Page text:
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ATBA Board Member Rod Payne Sees Educational Opportunities with LPTV and ATSC 3.0

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Rod Payne, ATBA Board member and President of Christian Family Network Television, sees an opportunity for broadcasters to offer more educational and entertaining broadcasts with the help of LPTV and ATSC 3.0. With the spectrum repack that has allowed LPTV to easily transition to ATSC 3.0, there will be more ways to deliver content to a wider audience. 

With over forty years in the Broadcasting industry Payne has hope that ATSC 3.0 will effectively expand the horizons of broadcasting into the smaller, more rural communities that tend to be looked over. 

“It is a joy to realize that from the very largest of media companies to the mom and pop shops out there bringing the local farm reports, it is the responsibility of broadcasters to inform, educate to some degree and entertain our audiences through the powerful medium of free, over the air, broadcasting,” said Payne.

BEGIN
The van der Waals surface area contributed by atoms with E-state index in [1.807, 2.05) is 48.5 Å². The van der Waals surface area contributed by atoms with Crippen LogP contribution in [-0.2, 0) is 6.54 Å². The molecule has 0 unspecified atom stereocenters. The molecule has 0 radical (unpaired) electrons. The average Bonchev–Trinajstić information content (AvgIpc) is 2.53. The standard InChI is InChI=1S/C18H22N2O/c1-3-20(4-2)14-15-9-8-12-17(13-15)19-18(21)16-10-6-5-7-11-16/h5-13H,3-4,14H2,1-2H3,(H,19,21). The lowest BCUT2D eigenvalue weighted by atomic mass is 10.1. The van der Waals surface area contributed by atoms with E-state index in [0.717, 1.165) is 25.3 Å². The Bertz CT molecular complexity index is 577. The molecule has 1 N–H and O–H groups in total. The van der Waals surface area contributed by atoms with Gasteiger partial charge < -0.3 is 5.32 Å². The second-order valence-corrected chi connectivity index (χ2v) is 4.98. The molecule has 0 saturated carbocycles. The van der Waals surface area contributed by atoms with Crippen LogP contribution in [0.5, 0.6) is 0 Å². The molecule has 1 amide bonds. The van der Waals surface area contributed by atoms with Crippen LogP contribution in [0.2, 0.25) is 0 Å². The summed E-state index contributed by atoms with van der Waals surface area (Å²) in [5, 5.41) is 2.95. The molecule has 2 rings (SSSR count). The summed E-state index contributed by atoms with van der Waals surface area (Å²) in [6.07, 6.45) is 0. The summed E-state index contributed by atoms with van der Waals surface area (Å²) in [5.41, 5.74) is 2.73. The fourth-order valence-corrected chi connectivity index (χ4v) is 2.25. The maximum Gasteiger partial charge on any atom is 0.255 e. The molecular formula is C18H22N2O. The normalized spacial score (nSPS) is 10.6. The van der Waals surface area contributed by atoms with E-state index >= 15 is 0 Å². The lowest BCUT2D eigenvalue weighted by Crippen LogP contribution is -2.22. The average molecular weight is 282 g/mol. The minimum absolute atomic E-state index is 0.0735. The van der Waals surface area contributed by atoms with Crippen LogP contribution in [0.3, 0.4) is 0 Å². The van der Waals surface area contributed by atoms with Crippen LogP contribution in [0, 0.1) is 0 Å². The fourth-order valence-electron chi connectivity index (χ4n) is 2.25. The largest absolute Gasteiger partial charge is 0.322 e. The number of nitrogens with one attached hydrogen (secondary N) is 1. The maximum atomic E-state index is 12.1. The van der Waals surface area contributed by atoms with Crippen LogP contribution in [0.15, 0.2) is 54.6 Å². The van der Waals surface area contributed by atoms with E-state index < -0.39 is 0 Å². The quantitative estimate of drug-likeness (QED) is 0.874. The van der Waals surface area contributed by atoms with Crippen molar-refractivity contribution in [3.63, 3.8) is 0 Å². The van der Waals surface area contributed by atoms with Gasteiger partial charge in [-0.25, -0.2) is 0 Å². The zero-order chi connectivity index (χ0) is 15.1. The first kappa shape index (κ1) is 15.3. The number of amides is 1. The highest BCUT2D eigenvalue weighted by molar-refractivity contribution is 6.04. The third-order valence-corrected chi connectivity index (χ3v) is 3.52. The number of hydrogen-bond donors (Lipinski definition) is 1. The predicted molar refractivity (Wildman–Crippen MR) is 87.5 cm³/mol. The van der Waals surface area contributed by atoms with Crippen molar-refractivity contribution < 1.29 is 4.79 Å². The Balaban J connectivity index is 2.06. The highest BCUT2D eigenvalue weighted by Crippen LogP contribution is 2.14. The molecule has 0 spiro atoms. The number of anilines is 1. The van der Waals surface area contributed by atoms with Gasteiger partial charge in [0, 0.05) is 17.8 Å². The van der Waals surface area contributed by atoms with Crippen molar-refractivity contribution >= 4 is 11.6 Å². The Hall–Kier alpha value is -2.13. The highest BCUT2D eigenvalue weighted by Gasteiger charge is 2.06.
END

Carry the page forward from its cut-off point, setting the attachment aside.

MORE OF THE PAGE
In the past, LPTV has been viewed as the stations that simply fill in the gaps that FPTV can not reach, such as small, rural communities. However, with ATSC 3.0 making its way into the industry and LPTV being at the forefront of this revolutionary transition, it will be much more than the industry’s middle-man.

“I feel the future of the industry, like all things, is in God’s hands.  That being said I have to believe the future looks very bright as more and more people realize there are a variety of ways to bring education and entertainment into their homes,” said Payne. “With the amazing potential of ATSC 3.0 the horizon expands even further. The width and depth of the services this may allow for broadcasters to provide residents in their areas is remarkable.”

Now, with the new television standard, he believes it is LPTV’s turn to step up to the plate and get the recognition and upper hand that it deserves, but it needs the help of others, like ATBA.

“The ATBA has to continue to build alliances, such as their relationship with NAB, with others in the broadcasting realm who do not want to see us go away but realize our value to our communities and the need for programming that is not always driven by big dollars or agendas but is serving the people of the local community at its heart.”